We continue to live in unprecedented times. The importance of a Will – during this pandemic or anytime for that matter - simply cannot be overstated.

This article summarizes some of the major implications of dying without a Will - focusing first on some non-tax considerations and then on certain income tax and probate fee implications that may arise when someone dies without a Will.

Appointment of Executors and Trustees

When an individual dies without a Will, an application must be made to the court to have an estate trustee appointed without a Will. This could be costly, time-consuming, and there is no way to ensure who will be successfully appointed in this capacity. The process could be contentious, causing rifts among family members, etc., as they apply for appointment.

A proper Will appoints the executors and trustees and typically appoints alternates as well, ensuring that an individual's estate is administered by those people he or she (and not the court) believe to be best suited.

Guardianship Provisions

While a guardianship provision in a Will is not determinative on a permanent basis, it is generally binding for the first 90 days following death, and within that time, an application to the court for permanent guardianship is undertaken. Courts have generally given great weight to guardianship appointments in a Will when appointing permanent guardians for minors. Without an appointment in a Will, immediate action is required to appoint someone as guardian right away. The individual is relying significantly on the judge to use their best judgement to determine who should be the guardian(s) of the individual's minor children. This could result in contentious custody battles among family members and could have a long-lasting impact on the children themselves.

Distributive Provisions

When an individual dies without a Will, they are deemed to have died "intestate" and the rules of intestacy under the Succession Law Reform Act in Ontario apply to the distribution of the individual's assets (subject to a surviving spouse making an equalization claim under the Family Law Act).

More particularly, the intestacy distribution provides that:

  • Where an individual is survived only by a spouse, the spouse inherits everything
  • Where an individual is survived by spouse and issue (children, grandchildren, etc.) and the value of the estate is less than $350,000, the spouse inherits everything
  • Where an individual is survived by spouse and issue (children, grandchildren, etc.) and the value of the estate is greater than $350,000, the spouse inherits $350,000 and the remainder of the estate is divided between the spouse and issue (depending on how many children there are)
  • Where there are no spouse and issue, parents inherit
  • Where there are no spouse, issue, and parents, brothers and sisters inherit
  • Where there are no spouse, issue, parents, brothers, and sisters, nephews and nieces inherit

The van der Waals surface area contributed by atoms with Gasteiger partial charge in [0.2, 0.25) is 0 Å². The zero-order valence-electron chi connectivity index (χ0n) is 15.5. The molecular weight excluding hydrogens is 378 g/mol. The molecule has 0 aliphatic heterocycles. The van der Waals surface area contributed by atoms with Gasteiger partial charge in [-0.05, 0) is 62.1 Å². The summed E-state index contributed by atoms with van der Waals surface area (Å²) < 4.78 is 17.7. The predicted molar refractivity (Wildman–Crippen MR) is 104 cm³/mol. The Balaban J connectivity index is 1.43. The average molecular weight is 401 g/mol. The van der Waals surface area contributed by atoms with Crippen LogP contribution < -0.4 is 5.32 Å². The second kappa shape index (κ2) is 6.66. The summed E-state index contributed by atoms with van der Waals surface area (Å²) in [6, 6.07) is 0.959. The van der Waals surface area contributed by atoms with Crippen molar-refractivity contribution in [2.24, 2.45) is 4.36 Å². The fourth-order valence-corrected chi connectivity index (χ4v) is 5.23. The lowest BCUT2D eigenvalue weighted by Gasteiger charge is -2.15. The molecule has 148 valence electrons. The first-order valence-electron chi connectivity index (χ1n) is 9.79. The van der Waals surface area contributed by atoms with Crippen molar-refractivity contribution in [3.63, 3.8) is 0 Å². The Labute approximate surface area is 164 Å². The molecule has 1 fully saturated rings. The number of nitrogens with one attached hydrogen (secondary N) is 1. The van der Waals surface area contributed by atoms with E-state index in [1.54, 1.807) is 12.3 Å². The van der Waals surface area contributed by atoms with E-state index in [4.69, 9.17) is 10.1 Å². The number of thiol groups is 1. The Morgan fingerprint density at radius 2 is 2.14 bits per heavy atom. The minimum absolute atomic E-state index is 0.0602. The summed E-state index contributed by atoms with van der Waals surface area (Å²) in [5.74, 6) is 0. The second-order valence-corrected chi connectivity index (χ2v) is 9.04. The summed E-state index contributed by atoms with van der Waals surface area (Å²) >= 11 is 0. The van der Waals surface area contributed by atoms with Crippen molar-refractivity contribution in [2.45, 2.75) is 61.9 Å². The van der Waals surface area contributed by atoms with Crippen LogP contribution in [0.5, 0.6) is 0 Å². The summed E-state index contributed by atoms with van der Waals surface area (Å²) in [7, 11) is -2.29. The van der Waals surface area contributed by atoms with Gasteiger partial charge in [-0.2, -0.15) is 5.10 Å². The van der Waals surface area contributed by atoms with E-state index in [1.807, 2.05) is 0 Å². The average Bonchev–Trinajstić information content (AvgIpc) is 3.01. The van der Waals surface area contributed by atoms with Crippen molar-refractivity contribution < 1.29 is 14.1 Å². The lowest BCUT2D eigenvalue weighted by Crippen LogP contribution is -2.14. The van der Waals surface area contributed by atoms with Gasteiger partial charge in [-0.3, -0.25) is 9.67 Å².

• Where there are no spouse, issue, parents, brothers, sisters, nephews, and nieces, "next of kin" inherit

A Will, on the other hand, dictates how an individual's assets are dealt with following the individual's death. Not only does this ensure that the individual's assets are distributed in accordance with their wishes, but there can also be significant income tax implications to having an estate distributed under an intestacy where there is a surviving spouse.

Premature Income Tax Implications

Upon death, an individual is, subject to certain exemptions, is deemed to have disposed of their assets at fair market value and any underlying gain on such assets is subject to tax as a capital gain, which can be taxed at a rate in excess of 25% in Ontario in 2021. There has been a lot of speculation about this tax rate increasing – thankfully nothing has come of this as of yet.

One exception to this rule is when assets are transferred to a surviving spouse, either on an outright basis or to a "qualifying spousal trust" for the purposes of the Income Tax Act. The effect of such a transfer is that the capital gains owing upon the first spouse's death can be deferred until the later of the two spouse's deaths. This deferral can be quite meaningful where a surviving spouse survives the first-to-die spouse for a long period of time.

When an individual dies intestate and is survived by a spouse and all of his/her children, the estate (as discussed above) is divided between such spouse and children, depending on the number of children who are then alive. Where a spouse and more than one child survives the individual, the spouse, absent a claim for equalization, is entitled to a preferential share ($350,000) and one-third of the balance of the estate, while the children divide two-thirds of the value of the estate in excess of the preferential share. So, if an individual died with $1 million, the surviving spouse would receive $566,667 and the children would divide the $433,333 balance. Since there is no general exception for transfers to children upon death, capital gains taxes in excess of $100,000 (10% of the value of the estate!!) could be prematurely owing upon the individual's death as a result of the intestacy.

Unnecessary Payment of Probate Fees

When an individual dies without a Will, all of their assets will be subject to probate fees if a probated Will is necessary in respect of any of their assets. Jennifer Katz will take a deeper dive into probate planning this month, but it is critical to note that having a Will (or, more likely, two Wills) is critical in order to limit (or even eliminate) the probate fees that will otherwise be owing upon death.

The content of this article is intended to provide a general guide to the subject matter. Specialist advice should be sought about your specific circumstances.